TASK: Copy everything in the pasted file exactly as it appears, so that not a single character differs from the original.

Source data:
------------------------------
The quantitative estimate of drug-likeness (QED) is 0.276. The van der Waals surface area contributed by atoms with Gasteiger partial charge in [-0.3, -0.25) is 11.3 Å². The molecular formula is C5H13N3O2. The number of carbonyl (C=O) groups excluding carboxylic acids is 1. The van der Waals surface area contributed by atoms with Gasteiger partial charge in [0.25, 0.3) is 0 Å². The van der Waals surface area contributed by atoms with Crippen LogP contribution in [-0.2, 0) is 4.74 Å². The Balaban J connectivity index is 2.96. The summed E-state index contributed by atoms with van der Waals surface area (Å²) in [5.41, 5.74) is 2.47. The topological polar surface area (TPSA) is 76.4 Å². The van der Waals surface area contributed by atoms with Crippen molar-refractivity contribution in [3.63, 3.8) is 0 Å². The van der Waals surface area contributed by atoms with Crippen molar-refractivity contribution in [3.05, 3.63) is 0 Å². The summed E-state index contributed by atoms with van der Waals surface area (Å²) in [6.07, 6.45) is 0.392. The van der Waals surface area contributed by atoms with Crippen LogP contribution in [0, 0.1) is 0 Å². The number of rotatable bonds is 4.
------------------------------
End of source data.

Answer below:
The quantitative estimate of drug-likeness (QED) is 0.276. The van der Waals surface area contributed by atoms with Gasteiger partial charge in [-0.3, -0.25) is 11.3 Å². The molecular formula is C5H13N3O2. The number of carbonyl (C=O) groups excluding carboxylic acids is 1. The van der Waals surface area contributed by atoms with Gasteiger partial charge in [0.25, 0.3) is 0 Å². The van der Waals surface area contributed by atoms with Crippen LogP contribution in [-0.2, 0) is 4.74 Å². The Balaban J connectivity index is 2.96. The summed E-state index contributed by atoms with van der Waals surface area (Å²) in [5.41, 5.74) is 2.47. The topological polar surface area (TPSA) is 76.4 Å². The van der Waals surface area contributed by atoms with Crippen molar-refractivity contribution in [3.63, 3.8) is 0 Å². The van der Waals surface area contributed by atoms with Crippen molar-refractivity contribution in [3.05, 3.63) is 0 Å². The summed E-state index contributed by atoms with van der Waals surface area (Å²) in [6.07, 6.45) is 0.392. The van der Waals surface area contributed by atoms with Crippen LogP contribution in [0, 0.1) is 0 Å². The number of rotatable bonds is 4.